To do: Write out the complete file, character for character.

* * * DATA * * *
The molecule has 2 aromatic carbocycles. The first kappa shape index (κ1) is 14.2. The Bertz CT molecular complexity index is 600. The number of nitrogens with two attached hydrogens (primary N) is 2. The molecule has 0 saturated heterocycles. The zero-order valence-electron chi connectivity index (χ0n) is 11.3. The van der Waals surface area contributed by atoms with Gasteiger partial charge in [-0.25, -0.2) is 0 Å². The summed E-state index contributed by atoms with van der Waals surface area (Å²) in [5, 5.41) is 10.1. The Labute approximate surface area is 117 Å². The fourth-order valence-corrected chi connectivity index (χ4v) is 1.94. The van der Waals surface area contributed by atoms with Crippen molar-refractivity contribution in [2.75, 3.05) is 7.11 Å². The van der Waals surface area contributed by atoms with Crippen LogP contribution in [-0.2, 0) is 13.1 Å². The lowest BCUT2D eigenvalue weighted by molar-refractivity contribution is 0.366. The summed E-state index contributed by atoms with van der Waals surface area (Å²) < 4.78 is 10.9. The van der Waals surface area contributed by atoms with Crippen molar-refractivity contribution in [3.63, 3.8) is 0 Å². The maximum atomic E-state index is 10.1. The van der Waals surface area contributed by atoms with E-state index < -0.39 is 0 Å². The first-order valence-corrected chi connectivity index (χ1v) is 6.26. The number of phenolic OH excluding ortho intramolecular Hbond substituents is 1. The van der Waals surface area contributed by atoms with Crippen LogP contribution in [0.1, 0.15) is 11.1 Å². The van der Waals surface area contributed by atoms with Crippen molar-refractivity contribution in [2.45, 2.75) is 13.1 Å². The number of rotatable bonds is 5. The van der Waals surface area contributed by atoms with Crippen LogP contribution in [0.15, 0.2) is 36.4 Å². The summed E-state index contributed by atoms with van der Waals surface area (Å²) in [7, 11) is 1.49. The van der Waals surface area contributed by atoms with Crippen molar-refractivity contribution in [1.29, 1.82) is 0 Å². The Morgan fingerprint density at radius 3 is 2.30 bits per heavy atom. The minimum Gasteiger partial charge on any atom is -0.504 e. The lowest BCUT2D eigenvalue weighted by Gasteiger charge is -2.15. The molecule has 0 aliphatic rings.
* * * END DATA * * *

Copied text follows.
The molecule has 2 aromatic carbocycles. The first kappa shape index (κ1) is 14.2. The Bertz CT molecular complexity index is 600. The number of nitrogens with two attached hydrogens (primary N) is 2. The molecule has 0 saturated heterocycles. The zero-order valence-electron chi connectivity index (χ0n) is 11.3. The van der Waals surface area contributed by atoms with Gasteiger partial charge in [-0.25, -0.2) is 0 Å². The summed E-state index contributed by atoms with van der Waals surface area (Å²) in [5, 5.41) is 10.1. The Labute approximate surface area is 117 Å². The fourth-order valence-corrected chi connectivity index (χ4v) is 1.94. The van der Waals surface area contributed by atoms with Crippen molar-refractivity contribution in [2.75, 3.05) is 7.11 Å². The van der Waals surface area contributed by atoms with Crippen LogP contribution in [-0.2, 0) is 13.1 Å². The lowest BCUT2D eigenvalue weighted by molar-refractivity contribution is 0.366. The summed E-state index contributed by atoms with van der Waals surface area (Å²) < 4.78 is 10.9. The van der Waals surface area contributed by atoms with Crippen molar-refractivity contribution in [3.63, 3.8) is 0 Å². The maximum atomic E-state index is 10.1. The van der Waals surface area contributed by atoms with E-state index < -0.39 is 0 Å². The first-order valence-corrected chi connectivity index (χ1v) is 6.26. The number of phenolic OH excluding ortho intramolecular Hbond substituents is 1. The van der Waals surface area contributed by atoms with Crippen LogP contribution in [0.1, 0.15) is 11.1 Å². The van der Waals surface area contributed by atoms with Crippen molar-refractivity contribution in [2.45, 2.75) is 13.1 Å². The number of rotatable bonds is 5. The van der Waals surface area contributed by atoms with Crippen LogP contribution in [0.15, 0.2) is 36.4 Å². The summed E-state index contributed by atoms with van der Waals surface area (Å²) in [7, 11) is 1.49. The van der Waals surface area contributed by atoms with Crippen molar-refractivity contribution in [1.29, 1.82) is 0 Å². The Morgan fingerprint density at radius 3 is 2.30 bits per heavy atom. The minimum Gasteiger partial charge on any atom is -0.504 e. The lowest BCUT2D eigenvalue weighted by Gasteiger charge is -2.15. The molecule has 0 aliphatic rings.